It's possible that she does want to stop Buffy from reaching the portal back so that the past will be altered, and thereby changing her own fate. But, barring that, I think that Willow here is weary with life and wants to die. If I'm not misunderstanding, I think telling Mel to kill Buffy to save herself is the ruse. What she really wants is for Buffy to feel threatened enough to stop herself - i.e. Buffy kills Dark Willow ... or Mel stops Buffy from reaching the portal home and thereby changing Dark Willow's fate. Either way, the existence that Willow has come by will be terminated, which is ultimately her plan... if I understand this... this story is really about deception, as Dark Willow herself is revealing and that makes everything very unclear for the reader.
It also maddingly doesn't explain what exactly happened to bring Dark Willow to this place, why she exists at all here, or why she needs Buffy to be the one to slay her, rather than say, Melaka or even Harth. I'm having a hard time getting my head around this arc.
Page 08: Dark Willow wasn't threatening Harth, she was just pointing out a fact. You see, he attempted to kill Gunther. His vampire minions failed. As Gunther points out when he arrives in a heavily armed airship with a water-filled cockpit and starts blasting the vampires on Fray's rooftop.
As the chaos erupts, Buffy yells to Erin to listen to her...
Page 09: And then leaps from the chair, now free of the chains, and socks her unconscious. Buffy then tells Fray that she's leaving, pulling Erin's zap gun on her and returning the favor Mel gave her by shooting her.
In the background, Dark Willow mutters to her that she's not ready to leave quite yet - she isn't done here, but Buffy has already smashed her way out of the apartment.
Page 10: Back in the present, Dawn and Xander have convinced the woodland creatures to resist the magic-green-flame-demons. They share banter about Dawn wanting the tree root guy, while she returns that she hopes he dies first with the most wounds.
Commentary: The Woodlands are ill-defined, by the way. I get the giant rabbit and I get the tree-roots for legs/feet guy and I get what looks like insect people and a dwarf with snakes on chained collars and some large green guy with antlers. What I don't get is the giant chicken-humanoid or some of the random guys in the background.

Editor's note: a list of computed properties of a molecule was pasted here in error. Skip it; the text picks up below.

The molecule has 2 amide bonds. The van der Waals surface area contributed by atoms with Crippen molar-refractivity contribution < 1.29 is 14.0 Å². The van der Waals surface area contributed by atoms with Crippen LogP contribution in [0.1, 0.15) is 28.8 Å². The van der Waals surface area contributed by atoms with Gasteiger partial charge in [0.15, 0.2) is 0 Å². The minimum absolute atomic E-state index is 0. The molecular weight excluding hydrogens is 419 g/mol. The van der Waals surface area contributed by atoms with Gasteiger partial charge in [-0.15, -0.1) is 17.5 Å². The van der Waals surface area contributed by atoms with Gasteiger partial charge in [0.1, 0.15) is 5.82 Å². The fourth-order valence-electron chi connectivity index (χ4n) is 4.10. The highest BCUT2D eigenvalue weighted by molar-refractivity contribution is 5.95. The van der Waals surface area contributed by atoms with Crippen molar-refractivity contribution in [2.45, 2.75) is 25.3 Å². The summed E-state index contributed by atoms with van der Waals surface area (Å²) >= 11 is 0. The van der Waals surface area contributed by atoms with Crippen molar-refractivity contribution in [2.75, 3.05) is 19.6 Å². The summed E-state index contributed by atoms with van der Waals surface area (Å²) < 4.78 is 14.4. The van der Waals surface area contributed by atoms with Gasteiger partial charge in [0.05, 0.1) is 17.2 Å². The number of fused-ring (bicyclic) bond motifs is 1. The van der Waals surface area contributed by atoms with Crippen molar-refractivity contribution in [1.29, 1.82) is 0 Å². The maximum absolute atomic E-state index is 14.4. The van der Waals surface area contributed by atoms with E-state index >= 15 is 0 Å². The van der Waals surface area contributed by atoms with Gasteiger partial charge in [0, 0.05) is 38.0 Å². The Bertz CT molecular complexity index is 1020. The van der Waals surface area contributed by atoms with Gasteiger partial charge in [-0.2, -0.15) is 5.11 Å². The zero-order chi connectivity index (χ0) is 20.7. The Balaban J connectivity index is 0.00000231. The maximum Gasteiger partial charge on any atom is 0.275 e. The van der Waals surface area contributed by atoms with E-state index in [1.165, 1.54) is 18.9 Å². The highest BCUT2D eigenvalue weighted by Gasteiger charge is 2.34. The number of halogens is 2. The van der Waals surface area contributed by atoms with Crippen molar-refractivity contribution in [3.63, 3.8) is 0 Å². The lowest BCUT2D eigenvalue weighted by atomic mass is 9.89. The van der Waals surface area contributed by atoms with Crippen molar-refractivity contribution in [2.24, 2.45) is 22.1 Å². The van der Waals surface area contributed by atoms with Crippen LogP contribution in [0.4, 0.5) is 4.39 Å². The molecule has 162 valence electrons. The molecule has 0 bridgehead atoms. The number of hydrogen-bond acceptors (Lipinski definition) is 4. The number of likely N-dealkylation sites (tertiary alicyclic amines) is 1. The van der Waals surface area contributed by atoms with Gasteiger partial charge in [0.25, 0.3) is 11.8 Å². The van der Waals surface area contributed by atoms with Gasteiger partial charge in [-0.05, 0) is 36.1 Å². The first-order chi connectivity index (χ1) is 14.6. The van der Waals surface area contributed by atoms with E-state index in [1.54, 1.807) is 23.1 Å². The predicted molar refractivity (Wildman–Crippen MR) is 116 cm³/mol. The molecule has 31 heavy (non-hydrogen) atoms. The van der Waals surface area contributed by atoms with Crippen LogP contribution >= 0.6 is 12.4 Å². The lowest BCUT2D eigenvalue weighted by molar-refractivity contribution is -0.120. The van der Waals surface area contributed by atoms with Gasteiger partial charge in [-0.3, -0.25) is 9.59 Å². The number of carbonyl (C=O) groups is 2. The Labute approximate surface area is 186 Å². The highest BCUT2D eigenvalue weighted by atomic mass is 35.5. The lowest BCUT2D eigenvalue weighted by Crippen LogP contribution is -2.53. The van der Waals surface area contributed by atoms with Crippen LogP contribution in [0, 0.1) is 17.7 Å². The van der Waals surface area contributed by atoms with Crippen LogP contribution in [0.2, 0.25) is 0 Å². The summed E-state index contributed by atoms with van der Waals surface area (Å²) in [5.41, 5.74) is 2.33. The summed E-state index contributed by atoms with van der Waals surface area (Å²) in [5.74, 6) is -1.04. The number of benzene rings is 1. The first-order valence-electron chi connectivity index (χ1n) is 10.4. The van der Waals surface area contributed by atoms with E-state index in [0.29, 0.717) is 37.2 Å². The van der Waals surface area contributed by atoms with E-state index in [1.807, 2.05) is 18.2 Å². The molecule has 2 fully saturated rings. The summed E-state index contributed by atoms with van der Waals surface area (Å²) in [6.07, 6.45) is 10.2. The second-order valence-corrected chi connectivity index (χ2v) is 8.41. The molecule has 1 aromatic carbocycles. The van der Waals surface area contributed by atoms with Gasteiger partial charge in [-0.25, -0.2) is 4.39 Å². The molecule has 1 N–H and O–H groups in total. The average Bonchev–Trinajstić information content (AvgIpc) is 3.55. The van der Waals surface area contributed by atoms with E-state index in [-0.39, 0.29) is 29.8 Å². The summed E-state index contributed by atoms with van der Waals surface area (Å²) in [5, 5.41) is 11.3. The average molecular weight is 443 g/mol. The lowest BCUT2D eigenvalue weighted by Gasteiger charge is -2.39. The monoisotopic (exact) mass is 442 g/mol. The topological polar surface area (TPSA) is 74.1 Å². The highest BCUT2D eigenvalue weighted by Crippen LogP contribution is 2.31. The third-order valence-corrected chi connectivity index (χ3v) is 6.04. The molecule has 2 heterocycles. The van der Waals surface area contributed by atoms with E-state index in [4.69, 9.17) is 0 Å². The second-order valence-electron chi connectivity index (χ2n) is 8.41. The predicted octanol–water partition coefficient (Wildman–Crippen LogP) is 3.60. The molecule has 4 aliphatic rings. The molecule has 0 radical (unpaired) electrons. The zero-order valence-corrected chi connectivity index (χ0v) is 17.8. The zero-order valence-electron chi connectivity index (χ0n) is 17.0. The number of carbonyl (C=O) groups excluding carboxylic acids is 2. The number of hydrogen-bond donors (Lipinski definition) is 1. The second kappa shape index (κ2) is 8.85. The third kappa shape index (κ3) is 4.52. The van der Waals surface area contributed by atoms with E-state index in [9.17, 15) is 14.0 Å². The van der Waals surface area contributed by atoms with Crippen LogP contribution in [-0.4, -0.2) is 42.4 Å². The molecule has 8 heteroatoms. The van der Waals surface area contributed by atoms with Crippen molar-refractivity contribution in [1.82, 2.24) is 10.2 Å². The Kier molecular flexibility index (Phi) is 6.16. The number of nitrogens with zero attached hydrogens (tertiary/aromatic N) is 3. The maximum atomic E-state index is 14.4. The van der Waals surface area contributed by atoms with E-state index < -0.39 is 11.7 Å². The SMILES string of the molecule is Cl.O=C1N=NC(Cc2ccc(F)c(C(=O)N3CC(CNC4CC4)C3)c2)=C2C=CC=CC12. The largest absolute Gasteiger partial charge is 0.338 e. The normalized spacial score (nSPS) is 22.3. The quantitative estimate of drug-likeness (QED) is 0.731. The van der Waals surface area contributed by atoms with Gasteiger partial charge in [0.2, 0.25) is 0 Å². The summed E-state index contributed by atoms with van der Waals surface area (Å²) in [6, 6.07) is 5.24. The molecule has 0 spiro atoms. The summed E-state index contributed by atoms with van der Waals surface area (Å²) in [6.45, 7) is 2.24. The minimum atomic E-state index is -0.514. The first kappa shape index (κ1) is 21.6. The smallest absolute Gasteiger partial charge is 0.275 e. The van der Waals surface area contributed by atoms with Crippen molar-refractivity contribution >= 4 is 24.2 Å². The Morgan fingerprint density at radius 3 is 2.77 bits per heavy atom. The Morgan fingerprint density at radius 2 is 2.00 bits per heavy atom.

Page 11: Xander beheads one of the green flame guys, and finds that his neck stump reforms re-attaching the head before it can fly away from the body. He tells Dawn that running away seems like a better plan. But, then a power bolt of some sort comes in from off screen and it cancels out the green flame guys powers. It looks like they were really just mortal creatures covered by some strong magical field and not made of mystic green fire, after all.
Commentary: And check out Dawn's sword - I don't know where she got it (from one of the Woodlands, presumably) but it is HUGE. I have no real point to make about it, I just found it ridiculously large.
Page 12: The Power Bolt of Save came from the HQ surviving Wiccan contingent... and they're accompanied by the surviving Slayers. With the green flame cancel magic worked, the odds are far more in favor of our good guys and their new allies. Rowena is leading the charge, and we can see in the background that our other sorta-regular, named Slayer - the red-maned Leah, has also survived Warren's assault.
Page 13: Back in the future, Buffy has taken off - hitched a ride on the undercarriage of a flying car and is making it back to the position of where she came out of the portal for her attempted return trip to the present.
Page 14: When she makes it to the building in question though, she finds the revived Fray waiting for her. Melaka warns her she can't let her go back, she can't take the risk of Buffy's returning wiping away her world.
Page 15: Melaka attacks. Dark Willow watches.
Page 16: Buffy realizes that Melaka is both stronger than her and more sure of what she's fighting for. But, she also realizes that she doesn't have the collected experience of the Slayers before her that Buffy does.
She uses the Scythe to slice open one of those water towers you see in cities sitting atop tenement roofs.
Page 17: As Mel is washed over the roof edge, we switch to her thoughts. She realizes she's fighting her sense of awe of Buffy's presence, and that is causing her to hold back on the hittage, right when she needs to be at her coldest and hardest. She scrambles back to the rooftop.
Page 18: Buffy uses part of the collapses water tower to slam Mel in the face, but Melaka is able to respond with a flying kick that smashes Buffy in the face. She also points out to herself that Buffy's wearing an unpractical frock, which I've already commented on, myself, in a prior issue review.